Prösels Castle (Castello di Presule) was first named in a document from 1279 and it is believed that the lords of Völs, feudatories of the Bishopric of Brixen, had built the castle here by 1200. Today the central palace with a Romanesque archway are surviving parts of this first fortress.
In Italian it is sometimes called Castel Colonna, reflecting the fact that around the time of Leonhard II the Völs (Fiè) family started to add the Colonna family name to their own.
The Gothic castle of today was built by Leonhard of Völs (born 1458). He was the administrator of the salt mines of Hall in Tirol, a highly profitable position, furthermore he was married three times to wealthy noblewomen, which enabled him to spend extravagantly on the expansion of his castle. In 1498 Leonhard, thanks to his friendship with the Holy Roman Emperor Maximilian I and Archduke of Austria, became governor of the County of Tyrol. Leonhard showed his gratitude by including the emperor on one of the frescoes in the newly built arcade of his castle.
During the Peasants' War of 1525 the castle was briefly occupied by the revolting subservient farmers, who burnt all the documents in the vain hope of destroying all proof of their debts and tithes. The uprising was squashed and six leaders executed. Leonhard of Völs also instigated the burning of nine local woman for witchcraft.
The castle remained in the hands of the family until its last member, Felix, Freiherr von Völs, died childless in 1810. For the next 50 years the castle stood empty and nearly fell into ruins. Between 1860 and 1978 the castle changed hands no fewer than 14 times, suffering periods of decay followed by attempted restoration before finally being abandoned to its fate. However, in 1981 the Kuratorium Schloss Prösels (Prösels Castle Curatorship) was formed to restore the building; the work was completed the following year.
Guided visits are available during the summer months and during the Christmas holidays, various cultural events are held here including concerts, exhibitions and theatrical performances. Permanent displays include for example a collection of weapons and suits of armour.References:
The Cloth Hall in Kraków dates to the Renaissance and is one of the city's most recognizable icons. It is the central feature of the main market square in the Kraków Old Town (listed as a UNESCO World Heritage Site since 1978).
The hall was once a major centre of international trade. Traveling merchants met there to discuss business and to barter. During its golden age in the 15th century, the hall was the source of a variety of exotic imports from the east – spices, silk, leather and wax – while Kraków itself exported textiles, lead, and salt from the Wieliczka Salt Mine.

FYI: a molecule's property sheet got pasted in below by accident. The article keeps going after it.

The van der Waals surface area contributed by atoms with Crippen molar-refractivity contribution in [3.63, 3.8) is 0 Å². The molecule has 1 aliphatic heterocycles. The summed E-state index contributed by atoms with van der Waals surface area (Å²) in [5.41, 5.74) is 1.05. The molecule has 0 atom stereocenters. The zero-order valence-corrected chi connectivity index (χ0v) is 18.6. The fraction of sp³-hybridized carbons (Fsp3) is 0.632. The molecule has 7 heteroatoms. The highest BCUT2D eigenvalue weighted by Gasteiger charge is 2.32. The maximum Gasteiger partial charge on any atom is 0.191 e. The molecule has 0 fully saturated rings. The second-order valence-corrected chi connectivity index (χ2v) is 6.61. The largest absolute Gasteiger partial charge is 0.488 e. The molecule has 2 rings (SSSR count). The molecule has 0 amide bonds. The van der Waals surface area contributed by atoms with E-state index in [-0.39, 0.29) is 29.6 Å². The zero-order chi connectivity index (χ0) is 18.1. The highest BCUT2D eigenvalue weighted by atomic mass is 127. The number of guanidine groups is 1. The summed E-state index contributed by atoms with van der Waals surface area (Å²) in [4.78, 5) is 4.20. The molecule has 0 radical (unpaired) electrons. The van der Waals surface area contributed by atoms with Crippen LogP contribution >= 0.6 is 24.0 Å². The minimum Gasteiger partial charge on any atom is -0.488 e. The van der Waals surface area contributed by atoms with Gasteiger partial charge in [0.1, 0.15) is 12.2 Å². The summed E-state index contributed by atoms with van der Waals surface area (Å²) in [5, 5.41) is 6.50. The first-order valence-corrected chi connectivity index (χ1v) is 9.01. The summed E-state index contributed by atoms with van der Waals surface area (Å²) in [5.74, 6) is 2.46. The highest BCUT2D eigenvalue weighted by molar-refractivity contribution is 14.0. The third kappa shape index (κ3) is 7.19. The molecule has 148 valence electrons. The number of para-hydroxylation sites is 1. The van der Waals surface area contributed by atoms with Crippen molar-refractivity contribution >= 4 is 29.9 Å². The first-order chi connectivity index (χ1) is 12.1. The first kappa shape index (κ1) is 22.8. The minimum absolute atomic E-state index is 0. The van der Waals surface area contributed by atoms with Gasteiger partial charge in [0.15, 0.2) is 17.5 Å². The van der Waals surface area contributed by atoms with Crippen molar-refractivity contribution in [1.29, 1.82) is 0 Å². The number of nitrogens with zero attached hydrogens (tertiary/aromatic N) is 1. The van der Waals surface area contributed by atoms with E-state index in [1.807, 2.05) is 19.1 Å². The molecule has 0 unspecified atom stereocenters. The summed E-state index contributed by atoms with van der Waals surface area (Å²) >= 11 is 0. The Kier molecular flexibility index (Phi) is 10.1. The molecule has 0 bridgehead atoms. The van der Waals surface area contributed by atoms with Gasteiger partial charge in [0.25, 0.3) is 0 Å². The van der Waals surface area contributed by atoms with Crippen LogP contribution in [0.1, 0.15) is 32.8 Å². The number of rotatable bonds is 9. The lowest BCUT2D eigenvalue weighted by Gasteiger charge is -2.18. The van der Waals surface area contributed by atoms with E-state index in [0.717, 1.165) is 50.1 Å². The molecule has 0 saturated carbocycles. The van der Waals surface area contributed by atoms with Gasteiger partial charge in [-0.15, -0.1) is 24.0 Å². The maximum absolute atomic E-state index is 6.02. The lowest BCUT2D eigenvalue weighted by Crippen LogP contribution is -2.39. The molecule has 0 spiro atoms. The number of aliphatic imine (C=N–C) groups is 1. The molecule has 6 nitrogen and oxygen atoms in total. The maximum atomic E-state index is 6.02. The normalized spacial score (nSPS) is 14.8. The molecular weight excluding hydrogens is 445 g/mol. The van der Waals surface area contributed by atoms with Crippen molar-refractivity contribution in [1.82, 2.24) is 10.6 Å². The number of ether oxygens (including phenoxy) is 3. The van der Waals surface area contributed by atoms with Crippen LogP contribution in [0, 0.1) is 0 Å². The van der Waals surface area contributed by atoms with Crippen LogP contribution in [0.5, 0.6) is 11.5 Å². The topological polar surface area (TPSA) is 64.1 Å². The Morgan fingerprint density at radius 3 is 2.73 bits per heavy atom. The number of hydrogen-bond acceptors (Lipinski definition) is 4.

Kraków was Poland's capital city and was among the largest cities in Europe already from before the time of the Renaissance. However, its decline started with the move of the capital to Warsaw in the very end of the 16th century. The city's decline was hastened by wars and politics leading to the Partitions of Poland at the end of the 18th century. By the time of the architectural restoration proposed for the cloth hall in 1870 under Austrian rule, much of the historic city center was decrepit. A change in political and economic fortunes for the Kingdom of Galicia and Lodomeria ushered in a revival due to newly established Legislative Assembly or Sejm of the Land. The successful renovation of the Cloth Hall, based on design by Tomasz Pryliński and supervised by Mayor Mikołaj Zyblikiewicz, Sejm Marshal, was one of the most notable achievements of this period.
The hall has hosted many distinguished guests over the centuries and is still used to entertain monarchs and dignitaries, such as Charles, Prince of Wales and Emperor Akihito of Japan, who was welcomed here in 2002. In the past, balls were held here, most notably after Prince Józef Poniatowski had briefly liberated the city from the Austrians in 1809. Aside from its history and cultural value, the hall still is still used as a center of commerce.
On the upper floor of the hall is the Sukiennice Museum division of the National Museum, Kraków. It holds the largest permanent exhibit of the 19th-century Polish painting and sculpture, in four grand exhibition halls arranged by historical period and the theme extending into an entire artistic epoch. The museum was upgraded in 2010 with new technical equipment, storerooms, service spaces as well as improved thematic layout for the display.
The Gallery of 19th-Century Polish Art was a major cultural venue from the moment it opened on October 7, 1879. It features late Baroque, Rococo, and Classicist 18th-century portraits and battle scenes by Polish and foreign pre-Romantics.